Heavenly Treasure

March 1, 2017

Verses 19-21 of Matthew 6 seemed clear to me when I was a kid. I grew up in church and I understood that I was “going to heaven when I die,” and so I assumed this meant I could basically earn “treasure” by doing the right thing. I imagined if I obeyed the rules, witnessed to my friends, and shared my things with others, any sacrifice would feel more tolerable because I was going to have a giant pile of gold in the end. I don’t know what I expected to do with the treasure, but being really rich for all eternity seemed cool.

Even as my perspective of what it meant to “store up for yourselves treasure in heaven” evolved to a less material understanding, I still understood the call in this passage to have primarily future consequence. I retained the basic idea that I needed to do what God wanted and not just pursue my own desires, all for the sake of extra reward in heaven. I know common perspectives on various passages of the Bible vary in different cultures and denominational contexts, but speaking from the perspective of an evangelical in the United States, I think this view is fairly common in my context. There is this prevalent idea that heaven is a place we go when we die (because we “accepted Christ”), and doing good things means extra reward.

However, in understanding “heaven” a little differently I think the message in this passage shifts. As I have come to see heaven as less of an otherworldly place we escape to when we die, I see the “treasure” differently as well. Understanding heaven as the place where God is fully present, and the place that is breaking into earth, I see the “treasure” as something attainable now in a sense. Jesus, God incarnate, came to earth to set in motion God’s plan to unite heaven and earth and I think he indicates in this story that we get to participate in that plan. I see “store up for yourselves treasure in heaven” as a call to join my life’s purpose to God’s plan for redemption.

This is important because I think it illuminates the rest of these verses. If our acts of worship, whether they be giving to the poor, praying, fasting, or whatever, are for our own personal gain, we’re missing the point. If I build a giant church, write Christian books, and achieve evangelical superstar status, all in the name of investing in heaven, but have not pursued the work that God is doing, I haven’t really done anything special at all. In fact, these verses hint that the nature of God’s work usually looks a lot different than all of that. Giving, praying, and fasting in secret are all elevated here. The call to follow God’s work in the world looks a lot more like faithful, humble discipleship than it does prominence and acclaim.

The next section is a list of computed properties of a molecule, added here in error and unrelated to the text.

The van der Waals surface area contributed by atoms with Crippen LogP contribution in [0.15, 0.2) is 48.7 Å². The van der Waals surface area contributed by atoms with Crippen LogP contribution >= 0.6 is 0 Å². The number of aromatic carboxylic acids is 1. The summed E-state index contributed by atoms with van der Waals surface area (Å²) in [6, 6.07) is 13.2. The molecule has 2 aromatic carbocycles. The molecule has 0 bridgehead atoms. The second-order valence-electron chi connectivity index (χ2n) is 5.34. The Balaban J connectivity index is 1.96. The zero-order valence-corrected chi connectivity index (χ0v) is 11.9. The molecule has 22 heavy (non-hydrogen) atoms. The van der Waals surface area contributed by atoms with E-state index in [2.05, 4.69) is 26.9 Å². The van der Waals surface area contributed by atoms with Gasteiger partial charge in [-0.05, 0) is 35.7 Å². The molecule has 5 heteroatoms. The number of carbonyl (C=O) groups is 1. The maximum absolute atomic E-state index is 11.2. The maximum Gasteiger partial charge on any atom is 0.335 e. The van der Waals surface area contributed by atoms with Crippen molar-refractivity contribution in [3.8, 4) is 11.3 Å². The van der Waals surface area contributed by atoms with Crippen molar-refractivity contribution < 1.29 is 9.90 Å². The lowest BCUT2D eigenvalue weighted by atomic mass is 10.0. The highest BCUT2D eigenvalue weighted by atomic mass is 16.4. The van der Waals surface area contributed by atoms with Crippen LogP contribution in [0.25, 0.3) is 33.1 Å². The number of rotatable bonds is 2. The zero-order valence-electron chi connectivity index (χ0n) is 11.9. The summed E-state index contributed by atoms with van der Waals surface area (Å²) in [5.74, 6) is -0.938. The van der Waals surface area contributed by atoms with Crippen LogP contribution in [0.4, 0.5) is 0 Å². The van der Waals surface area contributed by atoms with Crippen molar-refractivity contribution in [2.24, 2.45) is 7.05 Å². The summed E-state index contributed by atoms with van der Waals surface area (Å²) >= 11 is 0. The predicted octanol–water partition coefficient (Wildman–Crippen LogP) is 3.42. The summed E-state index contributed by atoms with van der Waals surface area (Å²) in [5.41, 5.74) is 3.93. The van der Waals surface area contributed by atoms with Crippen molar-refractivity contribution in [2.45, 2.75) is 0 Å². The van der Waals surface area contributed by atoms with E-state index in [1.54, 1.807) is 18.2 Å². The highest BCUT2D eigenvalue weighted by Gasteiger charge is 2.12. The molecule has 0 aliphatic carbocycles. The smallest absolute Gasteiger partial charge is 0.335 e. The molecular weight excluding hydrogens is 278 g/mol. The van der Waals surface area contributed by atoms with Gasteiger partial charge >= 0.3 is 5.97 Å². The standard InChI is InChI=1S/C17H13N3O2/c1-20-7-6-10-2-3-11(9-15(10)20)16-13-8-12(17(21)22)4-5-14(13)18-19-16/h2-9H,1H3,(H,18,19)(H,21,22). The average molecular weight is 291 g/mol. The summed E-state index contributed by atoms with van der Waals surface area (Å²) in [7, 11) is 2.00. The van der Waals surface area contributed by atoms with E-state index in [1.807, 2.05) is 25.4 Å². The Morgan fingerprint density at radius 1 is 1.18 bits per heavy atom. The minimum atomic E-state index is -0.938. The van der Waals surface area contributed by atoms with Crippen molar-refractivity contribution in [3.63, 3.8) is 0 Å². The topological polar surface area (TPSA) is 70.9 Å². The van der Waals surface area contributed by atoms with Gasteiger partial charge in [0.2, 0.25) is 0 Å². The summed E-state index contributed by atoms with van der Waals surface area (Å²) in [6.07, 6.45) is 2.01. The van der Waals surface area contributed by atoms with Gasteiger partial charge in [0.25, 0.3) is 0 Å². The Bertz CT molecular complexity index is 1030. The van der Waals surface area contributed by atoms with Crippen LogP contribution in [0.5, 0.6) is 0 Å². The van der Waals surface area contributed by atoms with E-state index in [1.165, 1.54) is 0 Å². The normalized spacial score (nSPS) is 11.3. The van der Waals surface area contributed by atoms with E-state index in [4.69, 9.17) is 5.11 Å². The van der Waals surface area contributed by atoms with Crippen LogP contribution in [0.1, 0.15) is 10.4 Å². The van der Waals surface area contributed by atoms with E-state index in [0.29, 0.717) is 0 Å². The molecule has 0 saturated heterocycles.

As I think about this passage now and going forward, I hope we will ask God to give us the grace not only to avoid the temptations to hoard material wealth, but also the grace to see the work God is doing right now. When we think of storing up treasures in heaven, I hope we will see that as the faithful work of giving, praying, fasting, and loving our neighbor without the accumulation of wealth or recognition. God’s grace to us in redemption and in the gift of participating in his plan of redemption is, I believe, our ultimate source of joy and satisfaction.

Who needs a pile of gold when you can join the Creator’s plan to redeem all of creation?

About the Author
  • David Tassell is a Pastoral Intern at Table Covenant Church in Fairfax, VA, as well as a Master of Theological Studies student in the distance learning program at Calvin Theological Seminary. He has been married for 4 years, and enjoys political theology, community development work, and the Beatles.

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